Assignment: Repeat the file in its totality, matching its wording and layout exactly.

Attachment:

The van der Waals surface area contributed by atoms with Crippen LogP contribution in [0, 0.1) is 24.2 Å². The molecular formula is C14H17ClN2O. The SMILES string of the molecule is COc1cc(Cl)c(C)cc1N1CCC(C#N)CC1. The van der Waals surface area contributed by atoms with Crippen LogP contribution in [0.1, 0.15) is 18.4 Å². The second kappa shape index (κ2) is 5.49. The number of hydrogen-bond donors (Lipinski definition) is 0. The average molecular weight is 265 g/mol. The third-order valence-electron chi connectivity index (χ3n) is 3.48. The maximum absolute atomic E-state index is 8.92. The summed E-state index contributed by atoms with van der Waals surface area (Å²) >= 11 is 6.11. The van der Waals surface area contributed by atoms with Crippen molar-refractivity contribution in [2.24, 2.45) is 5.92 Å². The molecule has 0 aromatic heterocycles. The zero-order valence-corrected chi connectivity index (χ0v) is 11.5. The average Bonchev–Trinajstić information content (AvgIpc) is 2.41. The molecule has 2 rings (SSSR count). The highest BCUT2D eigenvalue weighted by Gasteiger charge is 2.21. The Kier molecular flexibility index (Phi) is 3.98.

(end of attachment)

The van der Waals surface area contributed by atoms with Crippen LogP contribution in [0, 0.1) is 24.2 Å². The molecular formula is C14H17ClN2O. The SMILES string of the molecule is COc1cc(Cl)c(C)cc1N1CCC(C#N)CC1. The van der Waals surface area contributed by atoms with Crippen LogP contribution in [0.1, 0.15) is 18.4 Å². The second kappa shape index (κ2) is 5.49. The number of hydrogen-bond donors (Lipinski definition) is 0. The average molecular weight is 265 g/mol. The third-order valence-electron chi connectivity index (χ3n) is 3.48. The maximum absolute atomic E-state index is 8.92. The summed E-state index contributed by atoms with van der Waals surface area (Å²) >= 11 is 6.11. The van der Waals surface area contributed by atoms with Crippen molar-refractivity contribution in [2.24, 2.45) is 5.92 Å². The molecule has 0 aromatic heterocycles. The zero-order valence-corrected chi connectivity index (χ0v) is 11.5. The average Bonchev–Trinajstić information content (AvgIpc) is 2.41. The molecule has 2 rings (SSSR count). The highest BCUT2D eigenvalue weighted by Gasteiger charge is 2.21. The Kier molecular flexibility index (Phi) is 3.98.